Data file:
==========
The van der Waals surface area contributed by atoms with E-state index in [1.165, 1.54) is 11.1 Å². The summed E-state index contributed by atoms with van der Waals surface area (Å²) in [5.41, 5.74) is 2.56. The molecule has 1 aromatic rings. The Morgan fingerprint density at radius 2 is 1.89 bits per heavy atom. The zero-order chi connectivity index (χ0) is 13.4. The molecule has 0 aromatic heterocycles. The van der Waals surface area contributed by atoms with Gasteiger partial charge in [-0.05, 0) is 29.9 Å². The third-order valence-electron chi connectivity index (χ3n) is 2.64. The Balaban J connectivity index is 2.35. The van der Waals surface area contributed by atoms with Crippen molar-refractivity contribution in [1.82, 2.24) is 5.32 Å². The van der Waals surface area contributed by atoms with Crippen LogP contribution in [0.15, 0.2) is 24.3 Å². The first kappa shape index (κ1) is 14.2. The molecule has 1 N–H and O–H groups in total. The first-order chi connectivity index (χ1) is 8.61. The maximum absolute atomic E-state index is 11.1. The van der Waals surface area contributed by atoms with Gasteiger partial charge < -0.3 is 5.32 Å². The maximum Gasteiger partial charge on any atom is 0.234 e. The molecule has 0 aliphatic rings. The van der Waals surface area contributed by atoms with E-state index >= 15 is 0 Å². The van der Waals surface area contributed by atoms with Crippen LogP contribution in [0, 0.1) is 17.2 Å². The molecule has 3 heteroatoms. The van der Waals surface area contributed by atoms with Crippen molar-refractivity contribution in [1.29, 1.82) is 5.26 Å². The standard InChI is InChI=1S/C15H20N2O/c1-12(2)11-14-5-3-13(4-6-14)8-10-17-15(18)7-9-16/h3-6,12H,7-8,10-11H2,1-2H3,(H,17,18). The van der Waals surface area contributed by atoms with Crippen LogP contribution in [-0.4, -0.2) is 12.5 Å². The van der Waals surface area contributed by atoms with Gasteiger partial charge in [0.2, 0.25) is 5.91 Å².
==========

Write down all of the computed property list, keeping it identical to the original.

The van der Waals surface area contributed by atoms with E-state index in [1.165, 1.54) is 11.1 Å². The summed E-state index contributed by atoms with van der Waals surface area (Å²) in [5.41, 5.74) is 2.56. The molecule has 1 aromatic rings. The Morgan fingerprint density at radius 2 is 1.89 bits per heavy atom. The zero-order chi connectivity index (χ0) is 13.4. The molecule has 0 aromatic heterocycles. The van der Waals surface area contributed by atoms with Gasteiger partial charge in [-0.05, 0) is 29.9 Å². The third-order valence-electron chi connectivity index (χ3n) is 2.64. The Balaban J connectivity index is 2.35. The van der Waals surface area contributed by atoms with Crippen molar-refractivity contribution in [1.82, 2.24) is 5.32 Å². The van der Waals surface area contributed by atoms with Crippen LogP contribution in [0.15, 0.2) is 24.3 Å². The first kappa shape index (κ1) is 14.2. The molecule has 1 N–H and O–H groups in total. The first-order chi connectivity index (χ1) is 8.61. The maximum absolute atomic E-state index is 11.1. The van der Waals surface area contributed by atoms with Gasteiger partial charge < -0.3 is 5.32 Å². The maximum Gasteiger partial charge on any atom is 0.234 e. The molecule has 0 aliphatic rings. The van der Waals surface area contributed by atoms with E-state index >= 15 is 0 Å². The van der Waals surface area contributed by atoms with Crippen LogP contribution in [0, 0.1) is 17.2 Å². The molecule has 3 heteroatoms. The van der Waals surface area contributed by atoms with Crippen molar-refractivity contribution in [1.29, 1.82) is 5.26 Å². The standard InChI is InChI=1S/C15H20N2O/c1-12(2)11-14-5-3-13(4-6-14)8-10-17-15(18)7-9-16/h3-6,12H,7-8,10-11H2,1-2H3,(H,17,18). The van der Waals surface area contributed by atoms with Crippen LogP contribution in [-0.4, -0.2) is 12.5 Å². The van der Waals surface area contributed by atoms with Gasteiger partial charge in [0.2, 0.25) is 5.91 Å².